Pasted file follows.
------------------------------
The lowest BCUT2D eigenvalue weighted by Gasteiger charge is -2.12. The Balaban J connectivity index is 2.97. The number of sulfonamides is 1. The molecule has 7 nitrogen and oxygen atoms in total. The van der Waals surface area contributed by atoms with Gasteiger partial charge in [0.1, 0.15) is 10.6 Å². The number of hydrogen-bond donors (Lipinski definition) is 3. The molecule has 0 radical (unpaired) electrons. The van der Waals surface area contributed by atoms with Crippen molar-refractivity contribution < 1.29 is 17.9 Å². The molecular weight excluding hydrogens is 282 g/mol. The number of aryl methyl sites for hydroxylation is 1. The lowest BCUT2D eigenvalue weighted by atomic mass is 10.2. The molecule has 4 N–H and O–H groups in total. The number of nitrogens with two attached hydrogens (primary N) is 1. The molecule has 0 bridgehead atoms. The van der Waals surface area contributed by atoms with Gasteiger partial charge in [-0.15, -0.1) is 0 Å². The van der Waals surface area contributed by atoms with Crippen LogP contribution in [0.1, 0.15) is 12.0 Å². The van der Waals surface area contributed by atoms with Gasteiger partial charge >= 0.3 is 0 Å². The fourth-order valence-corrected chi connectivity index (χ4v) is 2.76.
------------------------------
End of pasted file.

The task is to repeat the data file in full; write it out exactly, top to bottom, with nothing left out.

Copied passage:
The lowest BCUT2D eigenvalue weighted by Gasteiger charge is -2.12. The Balaban J connectivity index is 2.97. The number of sulfonamides is 1. The molecule has 7 nitrogen and oxygen atoms in total. The van der Waals surface area contributed by atoms with Gasteiger partial charge in [0.1, 0.15) is 10.6 Å². The number of hydrogen-bond donors (Lipinski definition) is 3. The molecule has 0 radical (unpaired) electrons. The van der Waals surface area contributed by atoms with Crippen molar-refractivity contribution < 1.29 is 17.9 Å². The molecular weight excluding hydrogens is 282 g/mol. The number of aryl methyl sites for hydroxylation is 1. The lowest BCUT2D eigenvalue weighted by atomic mass is 10.2. The molecule has 4 N–H and O–H groups in total. The number of nitrogens with two attached hydrogens (primary N) is 1. The molecule has 0 bridgehead atoms. The van der Waals surface area contributed by atoms with Gasteiger partial charge in [-0.15, -0.1) is 0 Å². The van der Waals surface area contributed by atoms with Crippen LogP contribution in [0.1, 0.15) is 12.0 Å². The van der Waals surface area contributed by atoms with Gasteiger partial charge >= 0.3 is 0 Å². The fourth-order valence-corrected chi connectivity index (χ4v) is 2.76.